Peace in our times?
Any news of possible outbreaks of peace are to be welcomed, especially when it's in an area which has suffered for 30 years or so.
I'm referring of course to Aceh, where it looks as if the current round of talks in Helsinki will result in peace at last
.The Free Aceh Movement (GAM) looks set to be allowed to form a political party as part of a peace accord agreed on Sunday between it and the government to end 30 years of separatist fighting in Aceh.
The two sides reached a preliminary peace deal in Finland on Sunday, which they will formalize in a memorandum of understanding on Aug. 15. The two sides have vowed there will be "no substantive changes" to the agreed draft.
It is still unsure, however, whether the eight-page draft stipulated whether the GAM would be allowed to form a local political party as the rebels strongly demanded in the peace talks, or an Aceh-based national party as offered by the government.
As I commented
on Thursday, given Aceh's history of anti-colonialism, whether it was the Dutch or, in more recent times, Soeharto and his Javanese cronies, ceding political control of the province seems eminently fair.
This will upset the centralised political parties here in Jakarta, but then they have done very nicely, thank you, out of the devolvement of local government in other provinces.
In today's Jakarta Post, the chief editor Endy M. Bayuni argues
that regional parties would reflect Indonesia's pluralism.Being a nascent democracy, Indonesia must allow political pluralism to reflect the pluralistic society that it is.
Although at the end of the day, it was the major established parties that won the most seats in the elections, we should not prevent anyone from forming any association (which is constitutionally guaranteed), including forming political parties on whatever platform they choose. In 2004, there were more than 200 registered political parties; 24 contested the elections, and of these about 10 won representation in the House of Representatives.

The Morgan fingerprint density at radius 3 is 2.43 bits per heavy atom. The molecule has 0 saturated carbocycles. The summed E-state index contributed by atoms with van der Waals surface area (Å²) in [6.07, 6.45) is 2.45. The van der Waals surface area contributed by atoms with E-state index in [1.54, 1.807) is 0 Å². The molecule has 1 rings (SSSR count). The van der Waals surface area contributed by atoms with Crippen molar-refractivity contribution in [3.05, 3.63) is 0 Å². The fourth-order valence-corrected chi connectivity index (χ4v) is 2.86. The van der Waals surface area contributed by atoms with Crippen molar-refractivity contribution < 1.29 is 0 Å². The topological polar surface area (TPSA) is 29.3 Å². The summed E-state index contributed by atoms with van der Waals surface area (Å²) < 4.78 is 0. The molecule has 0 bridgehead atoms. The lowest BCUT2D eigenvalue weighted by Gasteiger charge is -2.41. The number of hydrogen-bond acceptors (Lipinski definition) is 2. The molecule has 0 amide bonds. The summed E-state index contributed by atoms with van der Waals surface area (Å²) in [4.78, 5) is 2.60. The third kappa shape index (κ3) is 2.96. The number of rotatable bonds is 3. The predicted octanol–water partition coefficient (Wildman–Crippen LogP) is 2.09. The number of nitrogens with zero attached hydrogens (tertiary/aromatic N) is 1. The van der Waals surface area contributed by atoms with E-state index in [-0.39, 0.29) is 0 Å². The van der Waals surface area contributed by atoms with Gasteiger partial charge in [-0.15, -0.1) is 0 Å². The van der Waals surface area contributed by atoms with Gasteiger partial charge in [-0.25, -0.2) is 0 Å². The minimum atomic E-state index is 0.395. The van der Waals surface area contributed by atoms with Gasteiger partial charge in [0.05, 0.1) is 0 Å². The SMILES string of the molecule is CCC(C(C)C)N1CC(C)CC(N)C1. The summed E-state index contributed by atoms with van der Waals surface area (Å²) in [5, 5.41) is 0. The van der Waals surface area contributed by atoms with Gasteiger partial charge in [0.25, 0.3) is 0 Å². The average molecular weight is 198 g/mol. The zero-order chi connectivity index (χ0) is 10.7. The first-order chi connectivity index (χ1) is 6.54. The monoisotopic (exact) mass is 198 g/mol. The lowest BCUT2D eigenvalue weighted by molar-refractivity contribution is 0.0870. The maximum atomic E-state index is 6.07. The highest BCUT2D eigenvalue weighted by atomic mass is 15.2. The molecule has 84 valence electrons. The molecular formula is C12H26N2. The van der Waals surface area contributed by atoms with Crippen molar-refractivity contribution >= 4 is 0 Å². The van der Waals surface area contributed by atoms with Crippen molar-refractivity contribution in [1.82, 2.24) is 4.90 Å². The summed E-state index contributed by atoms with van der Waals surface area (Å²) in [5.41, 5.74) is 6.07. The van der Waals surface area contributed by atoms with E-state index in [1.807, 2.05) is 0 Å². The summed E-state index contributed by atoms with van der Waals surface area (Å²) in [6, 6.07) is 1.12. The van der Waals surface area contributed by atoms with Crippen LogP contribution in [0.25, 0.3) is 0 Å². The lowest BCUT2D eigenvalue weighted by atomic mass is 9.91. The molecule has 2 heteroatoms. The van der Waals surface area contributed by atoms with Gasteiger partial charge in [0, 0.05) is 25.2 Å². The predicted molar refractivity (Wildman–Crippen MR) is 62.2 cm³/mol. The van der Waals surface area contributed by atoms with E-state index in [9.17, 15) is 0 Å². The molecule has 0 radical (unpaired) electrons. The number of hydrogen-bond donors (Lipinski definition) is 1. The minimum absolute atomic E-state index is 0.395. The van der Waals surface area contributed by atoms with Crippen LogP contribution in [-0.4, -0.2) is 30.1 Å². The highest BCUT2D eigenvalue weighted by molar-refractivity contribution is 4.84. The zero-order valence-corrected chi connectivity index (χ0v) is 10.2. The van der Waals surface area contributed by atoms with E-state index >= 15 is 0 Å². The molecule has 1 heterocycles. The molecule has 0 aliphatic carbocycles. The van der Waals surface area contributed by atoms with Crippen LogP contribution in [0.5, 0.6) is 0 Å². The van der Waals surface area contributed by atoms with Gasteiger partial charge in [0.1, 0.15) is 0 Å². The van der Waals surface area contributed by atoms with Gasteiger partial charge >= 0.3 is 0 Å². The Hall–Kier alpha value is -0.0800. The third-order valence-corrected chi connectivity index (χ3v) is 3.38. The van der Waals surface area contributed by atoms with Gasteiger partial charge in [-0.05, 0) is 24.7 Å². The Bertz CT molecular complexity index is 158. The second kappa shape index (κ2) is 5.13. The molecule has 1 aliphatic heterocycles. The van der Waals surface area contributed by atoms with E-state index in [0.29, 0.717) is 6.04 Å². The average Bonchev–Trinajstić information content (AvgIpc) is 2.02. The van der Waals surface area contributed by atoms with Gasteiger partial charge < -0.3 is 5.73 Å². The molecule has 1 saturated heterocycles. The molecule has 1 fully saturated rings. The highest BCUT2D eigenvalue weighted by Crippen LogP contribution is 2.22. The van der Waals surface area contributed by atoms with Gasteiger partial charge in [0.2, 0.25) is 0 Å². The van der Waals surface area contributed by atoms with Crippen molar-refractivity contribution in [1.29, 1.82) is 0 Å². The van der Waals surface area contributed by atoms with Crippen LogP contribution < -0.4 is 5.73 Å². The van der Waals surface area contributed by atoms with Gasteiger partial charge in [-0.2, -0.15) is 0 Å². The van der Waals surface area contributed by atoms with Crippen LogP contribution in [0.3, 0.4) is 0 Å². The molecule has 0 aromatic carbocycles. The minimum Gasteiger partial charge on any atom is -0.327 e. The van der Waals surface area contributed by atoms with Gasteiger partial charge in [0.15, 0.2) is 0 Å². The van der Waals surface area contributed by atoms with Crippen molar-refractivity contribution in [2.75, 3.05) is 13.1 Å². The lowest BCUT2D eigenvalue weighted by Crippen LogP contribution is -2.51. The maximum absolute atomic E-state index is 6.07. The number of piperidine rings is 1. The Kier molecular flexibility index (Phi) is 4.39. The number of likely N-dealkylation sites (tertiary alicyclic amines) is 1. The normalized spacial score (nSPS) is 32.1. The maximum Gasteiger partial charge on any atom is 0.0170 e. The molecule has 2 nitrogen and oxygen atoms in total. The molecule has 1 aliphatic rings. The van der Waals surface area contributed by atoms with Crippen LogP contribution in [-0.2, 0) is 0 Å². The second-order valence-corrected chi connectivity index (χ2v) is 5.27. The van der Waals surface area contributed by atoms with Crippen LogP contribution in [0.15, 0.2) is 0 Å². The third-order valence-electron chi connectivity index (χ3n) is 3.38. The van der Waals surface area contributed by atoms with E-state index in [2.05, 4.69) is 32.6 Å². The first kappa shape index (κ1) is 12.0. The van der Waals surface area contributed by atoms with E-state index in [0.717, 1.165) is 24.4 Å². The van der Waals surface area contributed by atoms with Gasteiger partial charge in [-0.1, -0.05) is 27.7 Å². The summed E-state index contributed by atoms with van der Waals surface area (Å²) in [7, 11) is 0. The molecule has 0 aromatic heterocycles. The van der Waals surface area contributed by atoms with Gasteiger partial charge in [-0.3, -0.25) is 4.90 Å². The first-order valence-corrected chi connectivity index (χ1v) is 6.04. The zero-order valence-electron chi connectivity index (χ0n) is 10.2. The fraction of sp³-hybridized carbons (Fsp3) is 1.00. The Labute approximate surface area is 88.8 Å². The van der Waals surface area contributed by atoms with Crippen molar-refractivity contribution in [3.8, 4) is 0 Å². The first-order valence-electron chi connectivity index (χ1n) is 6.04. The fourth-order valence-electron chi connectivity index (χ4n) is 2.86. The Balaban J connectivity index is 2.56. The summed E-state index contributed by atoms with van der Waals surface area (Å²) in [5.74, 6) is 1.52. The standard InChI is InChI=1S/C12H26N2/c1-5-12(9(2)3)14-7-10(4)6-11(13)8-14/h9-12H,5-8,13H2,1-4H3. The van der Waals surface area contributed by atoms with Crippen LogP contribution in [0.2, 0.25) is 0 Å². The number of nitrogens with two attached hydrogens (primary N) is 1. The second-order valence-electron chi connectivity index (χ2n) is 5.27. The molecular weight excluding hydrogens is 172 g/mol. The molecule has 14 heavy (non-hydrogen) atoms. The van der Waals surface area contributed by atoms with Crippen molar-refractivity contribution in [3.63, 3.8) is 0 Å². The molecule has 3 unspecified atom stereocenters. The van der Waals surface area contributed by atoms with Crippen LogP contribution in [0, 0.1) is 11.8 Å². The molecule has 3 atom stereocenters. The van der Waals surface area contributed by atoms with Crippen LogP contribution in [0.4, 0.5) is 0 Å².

A small ad in the Post caught my eye on Saturday.
To quote, because the print is really tiny
, a Study Excursion departs every Thursday, presumably from Jakarta, on a 3 day - 2 night visit to Aceh to witness the recovery of some areas devasted by the Tsunamy. Sharing our love and offering hope to our friends there is our objective. Facilitated by PKPU - tel: 786.3774 (9am - 4pm)PKPU
is a foundation to help the families of the teachers. The group raised an initial fund of Rp 50 million from their own resources that was used to open a small office in Depok, West Java. From this office, the foundation has begun an operation to collect data and work out a plan. Focus is given to simple welfare programs relating to helping the families of the teachers.
So, "our friends there" may well be fellow Javanese teachers who have volunteered their services in the wake of the tsunami. I can't be sure about that, but on Saturday evening I did have a long chat with a friend who had just returned from a week in Banda Aceh running a teacher training programme at the university there.
The university has a dire need for 'emergency' English speaking lecturers. The tsunami decimated its ranks; their numbers have been further reduced however by the recovery programme. The new recruits are recent graduates fast-tracked to pass on their (limited) knowledge to students who are, by and large, of the same generation.
Banda Aceh is suffering from 'Aid Culture', with the local economy dominated by the big bucks and 4-wheel drive syndrome. Those Acehnese who have a reasonable command of English have gravitated towards the easy money, and who can blame them?
No-one is unaffected by the tragedy of Dec. 26th. My friend came back having learnt more than he taught. How does one cope with the loss of all one's children and a landscape only familiar from archive photos of the Hiroshima bomb?
One needed, and still does, a travel permit to enter the province. The students had never met a native speaker before so, hey, we can communicate
, was a great confidence boost. Having an element of control over one's destiny is surely an inalienable human right, barring what are euphemistically labelled 'Acts of God'.
The 'little people', the vast majority of the surviving population, are still dependent on handouts and remain uninvolved in the reconstruction process.
The Acehnese have suffered enough. It is only right that they should be enabled.
Jakartass, and Endy Bayuni, hopes that good sense will prevail among the powers-that-be.If our politicians cannot represent the people of Aceh and meet their aspirations, then we don't deserve Aceh. And neither does Aceh deserve our politicians.